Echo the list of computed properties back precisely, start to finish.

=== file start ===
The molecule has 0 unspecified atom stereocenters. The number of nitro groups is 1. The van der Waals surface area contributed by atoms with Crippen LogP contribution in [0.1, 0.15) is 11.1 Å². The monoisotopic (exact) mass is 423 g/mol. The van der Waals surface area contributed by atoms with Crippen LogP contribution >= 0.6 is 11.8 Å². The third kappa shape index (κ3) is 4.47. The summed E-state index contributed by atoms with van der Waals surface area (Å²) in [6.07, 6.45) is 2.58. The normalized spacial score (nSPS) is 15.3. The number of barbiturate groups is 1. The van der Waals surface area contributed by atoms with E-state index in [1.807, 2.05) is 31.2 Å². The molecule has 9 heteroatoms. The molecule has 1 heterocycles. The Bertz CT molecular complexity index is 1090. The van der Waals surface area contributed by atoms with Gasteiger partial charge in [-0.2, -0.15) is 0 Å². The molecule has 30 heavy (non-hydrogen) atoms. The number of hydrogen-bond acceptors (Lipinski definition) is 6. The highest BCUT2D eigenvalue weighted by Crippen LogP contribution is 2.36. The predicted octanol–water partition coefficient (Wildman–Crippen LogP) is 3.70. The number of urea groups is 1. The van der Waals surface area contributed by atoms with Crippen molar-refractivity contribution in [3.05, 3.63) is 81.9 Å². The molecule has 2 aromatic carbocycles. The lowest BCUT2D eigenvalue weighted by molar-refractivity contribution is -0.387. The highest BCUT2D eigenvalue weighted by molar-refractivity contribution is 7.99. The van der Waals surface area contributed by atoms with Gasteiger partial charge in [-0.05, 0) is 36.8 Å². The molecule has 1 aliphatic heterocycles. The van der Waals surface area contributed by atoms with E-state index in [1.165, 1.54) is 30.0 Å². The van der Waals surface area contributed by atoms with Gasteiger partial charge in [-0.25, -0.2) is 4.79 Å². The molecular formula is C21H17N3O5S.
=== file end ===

The molecule has 0 unspecified atom stereocenters. The number of nitro groups is 1. The van der Waals surface area contributed by atoms with Crippen LogP contribution in [0.1, 0.15) is 11.1 Å². The monoisotopic (exact) mass is 423 g/mol. The van der Waals surface area contributed by atoms with Crippen LogP contribution >= 0.6 is 11.8 Å². The third kappa shape index (κ3) is 4.47. The summed E-state index contributed by atoms with van der Waals surface area (Å²) in [6.07, 6.45) is 2.58. The normalized spacial score (nSPS) is 15.3. The number of barbiturate groups is 1. The van der Waals surface area contributed by atoms with E-state index in [1.807, 2.05) is 31.2 Å². The molecule has 9 heteroatoms. The molecule has 1 heterocycles. The Bertz CT molecular complexity index is 1090. The van der Waals surface area contributed by atoms with Gasteiger partial charge in [-0.2, -0.15) is 0 Å². The molecule has 30 heavy (non-hydrogen) atoms. The number of hydrogen-bond acceptors (Lipinski definition) is 6. The highest BCUT2D eigenvalue weighted by Crippen LogP contribution is 2.36. The predicted octanol–water partition coefficient (Wildman–Crippen LogP) is 3.70. The number of urea groups is 1. The van der Waals surface area contributed by atoms with Crippen molar-refractivity contribution in [3.05, 3.63) is 81.9 Å². The molecule has 2 aromatic carbocycles. The lowest BCUT2D eigenvalue weighted by molar-refractivity contribution is -0.387. The highest BCUT2D eigenvalue weighted by molar-refractivity contribution is 7.99. The van der Waals surface area contributed by atoms with Gasteiger partial charge in [-0.05, 0) is 36.8 Å². The molecule has 1 aliphatic heterocycles. The van der Waals surface area contributed by atoms with E-state index in [1.165, 1.54) is 30.0 Å². The van der Waals surface area contributed by atoms with Gasteiger partial charge in [-0.25, -0.2) is 4.79 Å². The molecular formula is C21H17N3O5S.